Nourishing Gourmet asked for this week’s Pennywise Platter Thursday post to be about frugal gifts, nourishing if possible. For “Nourishing” I wanted to direct you over to the post I made on my craft blog about bookmarks that I made for gifts this year. They’re simple and fun to do, and the wool felt that they’re made out of makes them feel more special. (trust me, the wool felt is worth it to use over craft store acrylic felt). For readers on your Christmas list, especially those who are intrigued by this whole real foods thing, a hand made bookmark and Nourishing Traditions or another book (see my Recommended Reading post) would be a perfect nourishing inspiring gift.
I love Kimi’s idea of a Nature’s Candy Box as a gift for fellow real food lovers.
But I also understand that not everyone really would appreciate whole foods, so I just try to give them what they would enjoy. Chocolate. Sugar. Marshmallows. Here’s my Chocolate Marshmallow Fudge Brownie recipe, photocopied from one of my mom’s recipe books. It’s my favorite baked good to give to friends, bosses, teachers, etc.
4 oz unsweetened chocolate
1 cup butter
2 cups granulated sugar
1 tablespoon vanilla extract
1/4 teaspoon salt
1 cup all purpose (white) flour
Oven at 350 degrees, grease a 9×13 pan
Melt chocolate and butter
In a large bowl, mix melted chocolate, butter, eggs, sugar, vanilla and salt. Mix. Add in flour and mix gently.
Bake for 25-30 minutes
While the brownies are cooling, make the frosting:
4 more ounces unsweetened chocolate
1 cup butter
1 tablespoon vanilla
1 pound powder sugar (3-3/4 cups)
4 cups mini marshmallows
Again melt butter/chocolate. Mix everything together except the marshmallows, stir them in gently after everything else is mixed.
Spread the mostly cooled brownies with the warm frosting. Cover and chill for a few hours or overnight. Cut into small squares, this is really rich!
Keep refrigerated. Freezes really well too.
This is part of the holiday dessert carnival at Life as Mom
Boil 3 cups of fruit juice (I don’t know if pulpy juice like orange would work- I used purple grape Welch’s 100% Juice)
In a bowl, sprinkle 4 packets of unflavored gelatin over 1 cup of cold (or room temp) fruit juice.
When the gelatin has gotten jelloish, stir the boiled juice in with a fork.
A little honey (2 tablespoons or so) can be added if your kids are used to sweeter jello.
I put this in an 8×8 pyrex, leave out on the counter until it’s cooled a bit, then stick it in the fridge over night.
More information: Commercial gelatin is said to have MSG in it from the processing and isn’t preferable. Your health food store should have beef gelatin that’s less processed and contains much less (if any) MSG. The MSG isn’t added, it’s created during the processing, so it’s not going to show up on the label.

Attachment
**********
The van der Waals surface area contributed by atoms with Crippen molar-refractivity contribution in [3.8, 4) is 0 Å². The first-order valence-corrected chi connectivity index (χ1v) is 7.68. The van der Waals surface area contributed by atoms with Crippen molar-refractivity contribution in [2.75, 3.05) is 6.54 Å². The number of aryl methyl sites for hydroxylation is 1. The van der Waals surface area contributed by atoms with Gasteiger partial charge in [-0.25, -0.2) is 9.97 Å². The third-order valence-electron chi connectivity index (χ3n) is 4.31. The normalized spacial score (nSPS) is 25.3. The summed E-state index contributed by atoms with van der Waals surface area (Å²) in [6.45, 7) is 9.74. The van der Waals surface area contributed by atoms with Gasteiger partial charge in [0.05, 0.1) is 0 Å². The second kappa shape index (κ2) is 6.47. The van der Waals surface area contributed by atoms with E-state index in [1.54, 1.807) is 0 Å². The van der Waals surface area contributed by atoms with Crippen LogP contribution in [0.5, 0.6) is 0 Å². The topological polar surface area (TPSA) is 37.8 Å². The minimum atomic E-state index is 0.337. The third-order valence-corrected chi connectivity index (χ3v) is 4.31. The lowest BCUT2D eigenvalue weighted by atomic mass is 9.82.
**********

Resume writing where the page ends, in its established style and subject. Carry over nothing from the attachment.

This is a part of Works for me Wednesday
Alternatives to other unhealthy foods marketed to children:
GFCF Chicken Nuggets (can be made with regular flour as well, either way they’re a much better alternative to fast food)
Lots of sugar on my blog this week. Last week I decided to take half of my crispy pecans and cover them in chocolate. Melted chocolate in the double broiler, mixed them in, then spread on parchment paper to cool. Broke them up and kept them in the freezer and have been enjoying.
Maybe everyone else already knew this, but I just figured out that I can make a whole cookie dough recipe, dump it in a 9×13″ pyrex, press down a little, and cook. I don’t need a special ‘bar cookie’ recipe. I’ve been doing this for my forever-hungry husband lately. Saves tons of time and since they don’t have to stay in cookie-shape, I can up the eggs (protein) and flour (cheapness) to stretch the batch.
Yes, I am that lazy that scooping individual cookies out on the pan and switching the pans in the oven is ‘a lot of work.’
My typical recipe:
1 cup butter
1 cup sugar, brown or white
1 tsp baking powder
1 tsp baking soda
3-4 cups unbleached white flour
1/2 a bag, or a few handfuls of chocolate chips (for those of us who buy chocolate chips in bulk…)
Then I bake it until it seems slightly underdone, 350 degrees maybe 35 minutes?
I sprouted the buckwheat (talked about buckwheat back here) and it sprouted really well. I wasn’t sure since it was hulled, so I thought that might have made it so it couldn’t sprout. Pictured is after 24 hours in the sprouting jar. Can you see the tiny ‘tails’?
(see my sprouting jar back here, with wheat)
After my little binge on refined/processed food last weekend, I was reminded of how I used to eat. I used to eat pastas, breads, bagels, chocolate until I was overfull, stuffed, starting to be way too uncomfortable without an elastic waistband.
I didn’t realize it, but I just don’t have the urge to eat that much any more. I thought it was because I was busy with two kids now, but no, after seeing how I act when exposed to processed foods, I realize it’s because the food I now eat is satisfying. I do eat pretty often, I just ate some crispy pecans, but when I finished my handful I wasn’t compelled to march right back down to the kitchen and get more and keep eating until I felt sick.